Golden opportunity for historic government innovation, KPMG report finds


KPMG’s Modernising Government: Global Trends report has shown that COVID-19 has given governments around the world an unexpected but highly revealing glimpse into what is possible.

The pandemic has proven the potential of governments to dramatically heighten their agility and slash response times to meet public needs.

Paul Low, National Leader, Infrastructure, Government and Healthcare, KPMG Australia said: “The key trends and recommendations that emerged from our report showed a modern government is trusted, agile and embraces technology in order to rapidly meet the needs and expectations of its constituents and the community.”

Global key findings from the report include

  • 29 percent of government organisations count their customer-centric strategy as a top priority, while 46 percent are making it a high priority.
  • More than 50 percent of government organisations rate their customer-centric capabilities as average at best: 16 percent call them ‘less mature’ and about 42 percent rate their customer centricity as ‘about average’
  • 35 percent cited data security and privacy concerns as the leading barrier to their successful execution of customer-centric strategies.
  • 30 percent of government organisations cited a lack of qualified staff as a barrier to executing customer-centric strategies.
  • 56 percent will be prioritising near-term investment in creating an aligned and empowered workforce.

The report shows forward-looking governments are leveraging the momentum they created during the pandemic to focus on innovative initiatives and agile regulations, designed to give them a much deeper role as economic stewards working in closer partnership with private industry to grow their economies out of debt and enhance future prosperity.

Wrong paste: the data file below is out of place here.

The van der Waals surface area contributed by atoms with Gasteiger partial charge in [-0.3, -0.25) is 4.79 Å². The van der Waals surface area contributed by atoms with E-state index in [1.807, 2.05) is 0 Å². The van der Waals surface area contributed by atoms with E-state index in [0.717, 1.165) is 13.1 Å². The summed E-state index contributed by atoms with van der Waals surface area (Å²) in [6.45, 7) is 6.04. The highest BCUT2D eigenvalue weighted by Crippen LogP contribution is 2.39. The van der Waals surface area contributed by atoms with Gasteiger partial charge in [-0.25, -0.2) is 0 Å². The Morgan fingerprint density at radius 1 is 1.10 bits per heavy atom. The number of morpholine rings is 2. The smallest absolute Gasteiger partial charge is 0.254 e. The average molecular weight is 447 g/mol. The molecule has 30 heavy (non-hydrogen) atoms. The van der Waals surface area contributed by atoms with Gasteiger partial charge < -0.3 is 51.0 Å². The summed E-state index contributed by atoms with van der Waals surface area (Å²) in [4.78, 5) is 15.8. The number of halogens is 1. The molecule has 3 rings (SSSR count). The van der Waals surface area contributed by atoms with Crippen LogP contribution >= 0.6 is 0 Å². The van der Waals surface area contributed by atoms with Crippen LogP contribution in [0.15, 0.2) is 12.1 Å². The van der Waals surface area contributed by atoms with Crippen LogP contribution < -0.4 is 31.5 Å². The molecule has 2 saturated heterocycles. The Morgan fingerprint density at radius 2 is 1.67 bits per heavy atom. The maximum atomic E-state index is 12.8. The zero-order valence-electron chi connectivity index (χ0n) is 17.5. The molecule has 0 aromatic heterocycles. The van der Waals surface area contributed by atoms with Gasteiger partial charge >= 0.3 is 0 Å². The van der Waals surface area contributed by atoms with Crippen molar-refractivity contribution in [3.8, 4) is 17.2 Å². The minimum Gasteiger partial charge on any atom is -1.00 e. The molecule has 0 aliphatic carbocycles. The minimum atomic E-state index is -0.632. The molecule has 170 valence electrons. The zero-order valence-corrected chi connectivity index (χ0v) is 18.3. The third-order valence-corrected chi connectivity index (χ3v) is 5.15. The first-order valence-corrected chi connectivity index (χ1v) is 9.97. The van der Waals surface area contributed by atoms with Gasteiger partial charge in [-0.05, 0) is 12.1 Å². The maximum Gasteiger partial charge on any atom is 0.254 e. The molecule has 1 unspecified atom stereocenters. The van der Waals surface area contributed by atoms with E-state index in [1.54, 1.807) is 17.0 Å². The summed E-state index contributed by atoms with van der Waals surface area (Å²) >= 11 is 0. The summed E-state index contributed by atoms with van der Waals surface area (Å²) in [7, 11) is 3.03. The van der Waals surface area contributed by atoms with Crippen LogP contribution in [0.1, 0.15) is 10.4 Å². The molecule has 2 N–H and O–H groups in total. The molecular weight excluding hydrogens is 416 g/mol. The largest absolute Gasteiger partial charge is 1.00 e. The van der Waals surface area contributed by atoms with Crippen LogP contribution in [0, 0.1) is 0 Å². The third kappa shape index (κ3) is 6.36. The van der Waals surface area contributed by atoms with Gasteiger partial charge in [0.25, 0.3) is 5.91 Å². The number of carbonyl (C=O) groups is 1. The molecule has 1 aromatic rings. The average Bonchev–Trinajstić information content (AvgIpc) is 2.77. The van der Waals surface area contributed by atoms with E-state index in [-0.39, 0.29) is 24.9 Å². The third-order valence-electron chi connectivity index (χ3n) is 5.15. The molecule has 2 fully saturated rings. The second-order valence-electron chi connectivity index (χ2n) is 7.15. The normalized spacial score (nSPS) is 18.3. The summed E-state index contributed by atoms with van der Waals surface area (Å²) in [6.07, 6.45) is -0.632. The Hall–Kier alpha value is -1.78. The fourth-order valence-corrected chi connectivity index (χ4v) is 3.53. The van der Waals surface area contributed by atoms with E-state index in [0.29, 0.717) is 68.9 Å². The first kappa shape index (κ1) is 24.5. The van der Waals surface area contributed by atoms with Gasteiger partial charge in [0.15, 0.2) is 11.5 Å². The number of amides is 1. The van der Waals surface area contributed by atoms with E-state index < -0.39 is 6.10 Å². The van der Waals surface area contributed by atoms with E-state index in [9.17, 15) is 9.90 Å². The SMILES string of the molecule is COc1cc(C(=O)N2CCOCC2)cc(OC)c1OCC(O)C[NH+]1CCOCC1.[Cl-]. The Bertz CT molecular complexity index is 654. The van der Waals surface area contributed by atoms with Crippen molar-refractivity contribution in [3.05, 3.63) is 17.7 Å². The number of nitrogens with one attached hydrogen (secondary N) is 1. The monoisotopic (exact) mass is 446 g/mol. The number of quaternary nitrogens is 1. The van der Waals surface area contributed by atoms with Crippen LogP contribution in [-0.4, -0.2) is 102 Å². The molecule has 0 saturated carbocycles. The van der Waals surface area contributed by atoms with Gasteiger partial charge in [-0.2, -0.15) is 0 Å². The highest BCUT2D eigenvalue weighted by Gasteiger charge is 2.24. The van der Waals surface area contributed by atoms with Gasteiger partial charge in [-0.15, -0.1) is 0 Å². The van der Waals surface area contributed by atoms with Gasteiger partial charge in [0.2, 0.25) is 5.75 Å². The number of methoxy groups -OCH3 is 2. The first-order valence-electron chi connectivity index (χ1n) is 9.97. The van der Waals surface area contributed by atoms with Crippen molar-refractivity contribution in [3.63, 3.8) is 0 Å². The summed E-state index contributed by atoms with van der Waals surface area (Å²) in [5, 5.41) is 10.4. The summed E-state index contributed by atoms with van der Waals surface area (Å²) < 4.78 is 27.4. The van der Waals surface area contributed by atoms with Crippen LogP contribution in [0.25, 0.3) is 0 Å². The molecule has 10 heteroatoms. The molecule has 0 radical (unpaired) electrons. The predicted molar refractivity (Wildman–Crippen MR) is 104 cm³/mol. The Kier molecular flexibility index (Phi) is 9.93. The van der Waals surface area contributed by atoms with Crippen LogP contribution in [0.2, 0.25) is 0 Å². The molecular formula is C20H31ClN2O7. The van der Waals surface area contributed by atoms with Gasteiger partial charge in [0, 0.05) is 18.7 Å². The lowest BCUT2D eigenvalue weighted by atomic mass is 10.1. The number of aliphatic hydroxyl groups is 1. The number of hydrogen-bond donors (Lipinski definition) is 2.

“Collaborative public-private partnerships between various levels of government and business in the last decade have demonstrated the speed and efficiency with which public services and infrastructure can emerge. The future is clearly collaborative and opportunity rich when we look for shared interest.”

Investment in revolutionary technologies, platforms, systems and processes should be a priority and will reshape governments into a newly responsive, cost-efficient, customer focused model.

Cath Ingram, Lead Partner for Federal Government, KPMG Australia, said: “Even if complete transformation is not immediately feasible, a challenge that many governments are already facing, it will be extremely important to possess a clear roadmap for how each capability contributes to the evolution of a government organisation and infrastructure for a new era.”

The report argues that reliance on robust business cases, costly and time-consuming planning, and extensive program ‘big builds’ is now poised to give way to a different model built on digital technology, cloud platforms, collaboration with other governments, partnerships with industry, and customer centricity, supported by new and upskilled civil servants, ultimately revolutionising how governments function in the 21st century.

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